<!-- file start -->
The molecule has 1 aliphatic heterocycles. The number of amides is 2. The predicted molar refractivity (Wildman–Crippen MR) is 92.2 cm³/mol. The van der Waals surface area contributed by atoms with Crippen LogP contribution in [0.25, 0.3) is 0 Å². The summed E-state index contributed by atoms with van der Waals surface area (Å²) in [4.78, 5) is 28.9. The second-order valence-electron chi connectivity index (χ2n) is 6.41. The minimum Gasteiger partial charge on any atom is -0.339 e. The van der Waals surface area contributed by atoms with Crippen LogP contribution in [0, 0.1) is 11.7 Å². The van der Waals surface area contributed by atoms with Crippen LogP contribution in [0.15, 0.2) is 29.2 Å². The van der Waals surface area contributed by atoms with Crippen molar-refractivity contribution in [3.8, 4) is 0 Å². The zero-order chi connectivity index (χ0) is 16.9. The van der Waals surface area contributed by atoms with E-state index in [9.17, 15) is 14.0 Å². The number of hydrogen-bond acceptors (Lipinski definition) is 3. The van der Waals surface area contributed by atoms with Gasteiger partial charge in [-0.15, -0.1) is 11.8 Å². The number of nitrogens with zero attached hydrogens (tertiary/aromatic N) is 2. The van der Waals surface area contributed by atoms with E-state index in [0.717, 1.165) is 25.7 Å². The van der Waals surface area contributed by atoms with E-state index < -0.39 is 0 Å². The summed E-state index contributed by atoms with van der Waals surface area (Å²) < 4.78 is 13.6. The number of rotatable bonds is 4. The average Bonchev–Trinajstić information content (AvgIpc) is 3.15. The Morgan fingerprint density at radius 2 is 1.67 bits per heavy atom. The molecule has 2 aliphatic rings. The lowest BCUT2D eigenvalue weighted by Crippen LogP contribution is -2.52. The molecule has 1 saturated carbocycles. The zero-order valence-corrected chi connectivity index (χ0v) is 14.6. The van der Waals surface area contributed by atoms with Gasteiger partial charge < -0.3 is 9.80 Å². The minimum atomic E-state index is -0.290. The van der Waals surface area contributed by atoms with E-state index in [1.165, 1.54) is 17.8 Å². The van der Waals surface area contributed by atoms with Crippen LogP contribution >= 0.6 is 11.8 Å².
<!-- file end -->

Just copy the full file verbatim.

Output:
The molecule has 1 aliphatic heterocycles. The number of amides is 2. The predicted molar refractivity (Wildman–Crippen MR) is 92.2 cm³/mol. The van der Waals surface area contributed by atoms with Crippen LogP contribution in [0.25, 0.3) is 0 Å². The summed E-state index contributed by atoms with van der Waals surface area (Å²) in [4.78, 5) is 28.9. The second-order valence-electron chi connectivity index (χ2n) is 6.41. The minimum Gasteiger partial charge on any atom is -0.339 e. The van der Waals surface area contributed by atoms with Crippen LogP contribution in [0, 0.1) is 11.7 Å². The van der Waals surface area contributed by atoms with Crippen LogP contribution in [0.15, 0.2) is 29.2 Å². The van der Waals surface area contributed by atoms with Crippen molar-refractivity contribution in [3.8, 4) is 0 Å². The zero-order chi connectivity index (χ0) is 16.9. The van der Waals surface area contributed by atoms with E-state index in [9.17, 15) is 14.0 Å². The number of hydrogen-bond acceptors (Lipinski definition) is 3. The van der Waals surface area contributed by atoms with Gasteiger partial charge in [-0.15, -0.1) is 11.8 Å². The number of nitrogens with zero attached hydrogens (tertiary/aromatic N) is 2. The van der Waals surface area contributed by atoms with E-state index in [0.717, 1.165) is 25.7 Å². The van der Waals surface area contributed by atoms with E-state index < -0.39 is 0 Å². The summed E-state index contributed by atoms with van der Waals surface area (Å²) < 4.78 is 13.6. The number of rotatable bonds is 4. The average Bonchev–Trinajstić information content (AvgIpc) is 3.15. The Morgan fingerprint density at radius 2 is 1.67 bits per heavy atom. The molecule has 2 aliphatic rings. The lowest BCUT2D eigenvalue weighted by Crippen LogP contribution is -2.52. The molecule has 1 saturated carbocycles. The zero-order valence-corrected chi connectivity index (χ0v) is 14.6. The van der Waals surface area contributed by atoms with Gasteiger partial charge < -0.3 is 9.80 Å². The minimum atomic E-state index is -0.290. The van der Waals surface area contributed by atoms with E-state index in [1.165, 1.54) is 17.8 Å². The van der Waals surface area contributed by atoms with Crippen LogP contribution >= 0.6 is 11.8 Å².